Cell lines of monocyte/macrophage origin are often used as model systems to study monocyte/macrophage biology. A relevant question is how similar these cell lines are to their in vivo counterparts? To address this issue, we performed a detailed analysis of the transcriptome of two commonly used human monocyte/macrophage cell lines, Mono Mac 6 and THP-1. Both of these cell lines originate from leukemic cells with myelo-monocytic characteristics. We found that both Mono Mac 6 and THP-1 represent cells of very immature origin. Their transcriptomes show more similarities to immature neutrophils than cells of the monocyte/macrophage lineage. They express significant levels of N-elastase, proteinase 3, cathepsin G, and azurocidin but very low levels of CD14, ficolin, and complement factor P. All major MHC class II genes are also expressed at low levels. They show high levels of lysozyme and low levels of one of the immunoglobulin Fc receptors, FCGRIIA, which is characteristic of both neutrophils and monocytes. THP-1, but not Mono Mac 6, also expresses the high-affinity receptor for IgG, FCGRIA. Both cell lines lack the expression of the connective tissue components fibronectin, proteoglycan 4, and syndecan 3, which are characteristics of tissue macrophages but are absent in blood monocytes, indicating that they originate from bone marrow precursors and not yolk sac-derived hematopoietic cells. Both of these cell lines seem, therefore, to represent cells arrested during early myelo-monocytic development, at a branch point between neutrophil and monocyte differentiation. Their very immature phenotype indicates that great care should be taken when using these cell lines as models for normal monocyte/macrophage biology.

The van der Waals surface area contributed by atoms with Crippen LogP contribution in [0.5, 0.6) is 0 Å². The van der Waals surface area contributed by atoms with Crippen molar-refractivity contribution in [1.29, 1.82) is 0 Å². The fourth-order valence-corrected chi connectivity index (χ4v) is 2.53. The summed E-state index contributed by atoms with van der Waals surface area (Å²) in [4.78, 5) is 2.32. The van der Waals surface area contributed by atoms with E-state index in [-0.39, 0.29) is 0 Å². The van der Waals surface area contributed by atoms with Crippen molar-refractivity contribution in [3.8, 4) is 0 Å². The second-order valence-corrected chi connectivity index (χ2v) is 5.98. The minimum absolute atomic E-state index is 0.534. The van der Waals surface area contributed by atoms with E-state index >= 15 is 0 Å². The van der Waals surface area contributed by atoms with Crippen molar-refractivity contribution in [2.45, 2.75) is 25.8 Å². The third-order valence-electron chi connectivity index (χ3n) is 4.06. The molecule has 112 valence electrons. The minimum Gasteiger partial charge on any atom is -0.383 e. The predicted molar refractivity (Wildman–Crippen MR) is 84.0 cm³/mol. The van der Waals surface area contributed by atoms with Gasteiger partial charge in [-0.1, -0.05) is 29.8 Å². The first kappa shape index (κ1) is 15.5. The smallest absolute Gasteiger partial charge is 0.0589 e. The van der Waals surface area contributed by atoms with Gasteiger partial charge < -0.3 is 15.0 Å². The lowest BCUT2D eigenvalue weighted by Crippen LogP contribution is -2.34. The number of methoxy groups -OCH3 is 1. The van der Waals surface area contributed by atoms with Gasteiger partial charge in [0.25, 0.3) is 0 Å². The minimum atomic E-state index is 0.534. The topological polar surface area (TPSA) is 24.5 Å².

Keywords: Mono Mac 6; THP-1; cell line; in vitro; monocyte; neutrophil.